A Moment of Torah with Rabbi Neil Sandler
By Rabbi Neil Sandler
Have you ever been in a position where a person you greatly respect defers to you? How about this–You are sitting on a bus when an elderly individual you recognize walks by. You stand up so that he may sit down. But the elderly individual looks in your face, recognizes you and says, "I can't take your seat. That would be disrespectful of me." Even if you have never had such an experience, you can imagine how odd it would seem. According to Rashi, the medieval commentator, Abraham had this kind of awkward experience with the Holy One at the beginning of our parsha.
In the opening verse of the Torah Portion, we read:
The Lord appeared to (Abraham) by the terebinths of Mamre; he was sitting at the entrance of the tent as the day grew hot (Genesis 18:1).
Rashi notes that the Hebrew word for "sitting" can also be vocalized as "sat," a seemingly insignificant difference in tense, but one that he interprets in a very interesting and challenging way:
Abraham tried to get up, but the Holy One reassured him, "Sit and I will stand."
Consider this practically unimaginable image which Rashi presents. From last week's parsha, we know that Abraham is in great pain following his circumcision. We can only imagine that as the day grows hotter, Abraham's discomfort grows. In an attempt to gain some relief, he sits. Up to this point, everything is understandable and just fine. What happened next? God, the Sovereign of sovereigns, stops by to pay Abraham and Sarah a visit. Can you imagine this scene? God is right there in front of Abraham! Abraham does what anyone would do if one saw the Holy One standing in front of her while she was seated. Abraham stood up! Immediately, God said to Abraham, "Sit and I will stand."
It's not difficult to understand why Abraham, despite his physical discomfort, stood up when the Holy One entered. But what motivated God to tell Abraham to sit while God stood? One possible answer rests upon the Holy One's compassion and caring for all of the divine creations. God could see that Abraham was in physical pain for reasons related to God's instructions (i.e., circumcision). Therefore, the Holy One decided that deference to the divine should be set aside in favor of Abraham's comfort.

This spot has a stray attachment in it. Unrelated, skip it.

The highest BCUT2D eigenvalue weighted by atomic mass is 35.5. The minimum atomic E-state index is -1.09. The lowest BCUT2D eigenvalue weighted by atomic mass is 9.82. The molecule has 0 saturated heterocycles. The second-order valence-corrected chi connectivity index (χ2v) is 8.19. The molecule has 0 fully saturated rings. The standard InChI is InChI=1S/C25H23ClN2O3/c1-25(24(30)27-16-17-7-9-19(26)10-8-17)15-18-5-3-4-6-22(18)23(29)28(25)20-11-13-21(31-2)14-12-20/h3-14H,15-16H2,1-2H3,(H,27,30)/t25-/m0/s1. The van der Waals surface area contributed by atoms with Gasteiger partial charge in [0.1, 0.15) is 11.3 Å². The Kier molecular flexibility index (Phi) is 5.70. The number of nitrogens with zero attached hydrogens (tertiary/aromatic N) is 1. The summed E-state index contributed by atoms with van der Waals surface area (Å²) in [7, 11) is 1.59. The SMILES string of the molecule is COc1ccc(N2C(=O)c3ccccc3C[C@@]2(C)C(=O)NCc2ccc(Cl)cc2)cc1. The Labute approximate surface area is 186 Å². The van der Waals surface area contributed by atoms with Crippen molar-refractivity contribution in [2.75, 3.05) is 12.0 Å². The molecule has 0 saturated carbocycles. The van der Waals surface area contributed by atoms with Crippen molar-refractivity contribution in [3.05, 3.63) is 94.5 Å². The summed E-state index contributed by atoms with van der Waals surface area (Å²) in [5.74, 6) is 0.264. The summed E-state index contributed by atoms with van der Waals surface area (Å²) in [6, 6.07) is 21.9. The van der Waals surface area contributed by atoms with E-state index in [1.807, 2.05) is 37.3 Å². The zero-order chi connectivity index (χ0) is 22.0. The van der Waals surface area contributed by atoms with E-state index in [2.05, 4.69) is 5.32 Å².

I think there is at least one other way to understand Rashi's comment, and it is both interesting and challenging. The Holy One knew Abraham. The Holy One knew about Abraham's faithfulness and readiness to fulfill the divine demands. As the Sodom and Gomorrah episode would soon prove, the Holy One knew that Abraham's concern for people and their just treatment was of paramount importance to Abraham. Abraham was a unique individual. Consequently, when God came to visit, the Holy One showed Abraham divine respect by shockingly standing while Abraham sat.
What makes Rashi's understanding of Abraham's sitting while God stands both interesting and challenging is its application to our own lives. Please lay aside a literal understanding of the opening of our Torah Portion and Rashi's interpretation of it. These are images that convey messages; in this case, I think, an image of the ideal. Abraham is far from perfect. He clearly has some shortcomings. Yet, my understanding of Rashi's words suggests that Abraham is someone we ought to seek to emulate, as I described in the preceding paragraph. Imagine the Holy One entering your house and telling you to remain seated while God remained standing before you. Can each of us seek to live a life worthy of such an image?